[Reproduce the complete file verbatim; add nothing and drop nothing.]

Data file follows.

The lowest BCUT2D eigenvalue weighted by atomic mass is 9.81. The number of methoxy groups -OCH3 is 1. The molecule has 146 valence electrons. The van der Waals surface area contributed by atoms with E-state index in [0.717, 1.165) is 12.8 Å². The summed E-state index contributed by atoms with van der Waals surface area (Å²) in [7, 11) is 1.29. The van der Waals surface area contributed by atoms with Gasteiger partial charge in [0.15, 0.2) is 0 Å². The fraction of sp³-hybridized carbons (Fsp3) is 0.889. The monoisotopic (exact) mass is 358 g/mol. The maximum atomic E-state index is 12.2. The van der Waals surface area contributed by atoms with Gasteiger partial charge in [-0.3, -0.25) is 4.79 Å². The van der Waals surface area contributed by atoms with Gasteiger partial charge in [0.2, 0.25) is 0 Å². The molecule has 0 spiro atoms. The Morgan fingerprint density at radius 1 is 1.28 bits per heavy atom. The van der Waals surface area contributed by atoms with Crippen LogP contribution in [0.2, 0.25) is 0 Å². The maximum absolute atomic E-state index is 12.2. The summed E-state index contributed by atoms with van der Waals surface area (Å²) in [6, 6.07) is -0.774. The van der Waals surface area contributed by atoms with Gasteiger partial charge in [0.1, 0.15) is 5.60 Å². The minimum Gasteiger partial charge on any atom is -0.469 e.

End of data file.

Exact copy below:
The lowest BCUT2D eigenvalue weighted by atomic mass is 9.81. The number of methoxy groups -OCH3 is 1. The molecule has 146 valence electrons. The van der Waals surface area contributed by atoms with E-state index in [0.717, 1.165) is 12.8 Å². The summed E-state index contributed by atoms with van der Waals surface area (Å²) in [7, 11) is 1.29. The van der Waals surface area contributed by atoms with Gasteiger partial charge in [0.15, 0.2) is 0 Å². The fraction of sp³-hybridized carbons (Fsp3) is 0.889. The monoisotopic (exact) mass is 358 g/mol. The maximum atomic E-state index is 12.2. The van der Waals surface area contributed by atoms with Gasteiger partial charge in [-0.3, -0.25) is 4.79 Å². The van der Waals surface area contributed by atoms with Gasteiger partial charge in [0.2, 0.25) is 0 Å². The molecule has 0 spiro atoms. The Morgan fingerprint density at radius 1 is 1.28 bits per heavy atom. The van der Waals surface area contributed by atoms with Crippen LogP contribution in [0.2, 0.25) is 0 Å². The maximum absolute atomic E-state index is 12.2. The summed E-state index contributed by atoms with van der Waals surface area (Å²) in [6, 6.07) is -0.774. The van der Waals surface area contributed by atoms with Gasteiger partial charge in [0.1, 0.15) is 5.60 Å². The minimum Gasteiger partial charge on any atom is -0.469 e.